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Mo`okiha O Pi`ilani: Prep for Moving

On my just-completed trip to Maui, I had the privilege to view and photograph the newest member of the Polynesian Oceangoing Canoe fraternity — Mo`okiha O Pi`ilani. You may recall that coincidentally, I happened to have previously photographed her smaller sister canoe, Mo`olele. Both were built by Hui O Wa’a Kaulua, Maui's Voyaging Society. You can revisit my previous LAHP story by clicking here.

A major difference between the two boats is size. At 62 feet, Mo`okiha O Pi`ilani dwarfs Mo`olele, which is only 42 feet. Because of the size difference, the former can sail the open ocean and, in fact, is tentatively scheduled to meet up with the Hokule`a and its sister craft, Hikianalia (both sponsored and built by the Polynesian Voyaging Society on O`ahu) which are currently in the midst of an around-the-world cruise.

The Mo`okiha O Pi`ilani has been some 18 years in the making. It is very similar to the Hokule`a — as Captain Tim Gilliom says, there is no need to re-invent what is already working well on Hokule`a.

I really enjoyed seeing the boat up close — looking at the detail of the construction. You can see an extended video featuring the Captain explaining so many of these details — click here.

I did wish to be able to go aboard but I learned later that it was kapu (forbidden) to do so unless you were part of the crew (sailing or construction).

As an alternative, I would have been happy to be able to stand at a vantage point where I could photograph the deck from above. In fact, I thought about my brother-in-law who was a partner in a sign business (before he retired recently) because the business had a bucket truck used to reach signs as they were being installed or serviced. Every since I saw it, I wanted one for use in photography. Unfortunately, it would have been hard to bring with me on the airplane.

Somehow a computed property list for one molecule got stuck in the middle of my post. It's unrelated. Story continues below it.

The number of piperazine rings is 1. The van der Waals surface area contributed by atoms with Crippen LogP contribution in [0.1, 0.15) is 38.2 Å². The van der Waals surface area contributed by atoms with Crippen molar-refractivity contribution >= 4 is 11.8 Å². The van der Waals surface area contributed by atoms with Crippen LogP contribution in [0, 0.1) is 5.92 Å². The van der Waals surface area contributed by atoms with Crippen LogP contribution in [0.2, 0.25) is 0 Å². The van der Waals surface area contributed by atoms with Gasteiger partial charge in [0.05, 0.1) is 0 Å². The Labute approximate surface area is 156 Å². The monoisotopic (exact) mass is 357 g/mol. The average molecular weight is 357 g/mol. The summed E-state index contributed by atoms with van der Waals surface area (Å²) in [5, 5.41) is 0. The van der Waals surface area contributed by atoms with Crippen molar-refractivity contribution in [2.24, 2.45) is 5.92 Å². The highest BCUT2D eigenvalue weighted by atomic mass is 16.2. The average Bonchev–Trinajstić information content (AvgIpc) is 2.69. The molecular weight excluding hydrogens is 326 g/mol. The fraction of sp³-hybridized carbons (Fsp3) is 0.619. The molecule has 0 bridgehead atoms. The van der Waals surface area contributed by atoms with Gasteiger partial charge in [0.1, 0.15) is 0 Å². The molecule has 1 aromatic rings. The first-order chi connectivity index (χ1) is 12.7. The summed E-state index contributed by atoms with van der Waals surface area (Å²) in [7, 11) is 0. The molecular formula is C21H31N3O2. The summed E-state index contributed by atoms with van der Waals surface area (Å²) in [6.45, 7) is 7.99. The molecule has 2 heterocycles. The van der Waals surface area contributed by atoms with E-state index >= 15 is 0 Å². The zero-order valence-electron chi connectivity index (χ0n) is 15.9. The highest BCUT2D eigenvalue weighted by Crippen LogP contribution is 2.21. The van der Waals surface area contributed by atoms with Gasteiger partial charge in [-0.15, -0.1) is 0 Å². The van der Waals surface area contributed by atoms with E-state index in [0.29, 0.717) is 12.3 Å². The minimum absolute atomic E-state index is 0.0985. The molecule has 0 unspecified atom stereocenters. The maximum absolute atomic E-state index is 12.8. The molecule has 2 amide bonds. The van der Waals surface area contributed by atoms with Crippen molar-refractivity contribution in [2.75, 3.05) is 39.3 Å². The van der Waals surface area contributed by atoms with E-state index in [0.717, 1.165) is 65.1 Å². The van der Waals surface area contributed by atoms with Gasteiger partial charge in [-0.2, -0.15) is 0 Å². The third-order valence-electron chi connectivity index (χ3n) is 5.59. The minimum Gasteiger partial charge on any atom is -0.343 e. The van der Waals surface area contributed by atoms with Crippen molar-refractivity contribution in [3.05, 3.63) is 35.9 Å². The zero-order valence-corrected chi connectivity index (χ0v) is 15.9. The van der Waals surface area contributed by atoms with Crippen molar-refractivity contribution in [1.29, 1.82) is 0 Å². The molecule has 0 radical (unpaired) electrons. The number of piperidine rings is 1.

Here is the bow of the boat, looking back toward the mountains above Lahaina. The wire fencing is to keep visitors from getting too close and possibly hurting themselves or the boat.

As I walked to the port side near the stern, I was able to see a bit of what was on deck — including the Hawai`ian flag.

And here is the stern with the steering paddle. With the weight of the boat, the pressure of the wind against the sails and the currents pushing the boat around, I suspect that it could take several crew members to control the steering from time to time.

I also noticed the stern running light — I'll bet the ancient Polynesians did not have one of those. Of course, in those days there were no huge freighters plowing the open ocean as there are now.

This photo shows the carrier that will help transport the boat to the Mala Boat Ramp at the north end of Lahaina. At midnight, Front Street will be closed to traffic and parking. While I was photographing the boat, they had already started putting notices on cars that had to be moved.

I thought about staying to photograph the move through Lahaina but decided that the light would not be conducive to good photography and, since I am not a night person anyway, I would just return to my condo.

One of the challenges for the ancient Polynesians was carrying enough food and water to survive the trip plus root stock or seeds to plant once they arrived at their new island home.

Breadfruit (or ulu, as it is named in Hawai`ian) was one of the few subsistence plants the Polynesians brought with them when they sailed to the Hawaiian Islands. It never became a staple food here as it was on islands further south. Taro played that role. Even so, ulu's mythical origins, its fame in history, and its immense usefulness to islanders have made the tree an immortal symbol of Hawai`i Nei.

Bananas (mai`a) was another crop brought to Hawai`i together with taro and coconut plus a few animals — pigs, chickens and poi dogs. It is altogether fitting that the small park (Kamehameha Iki) where the canoe club has its workshop has ulu, mai`a and nui (coconut) growing. There are other items of Hawai`iana here too— be sure to visit.

To be continued...

Life is good.

B. David

P. S., All photos and text © B. David Cathell Photography, Inc. — www.bdavidcathell.com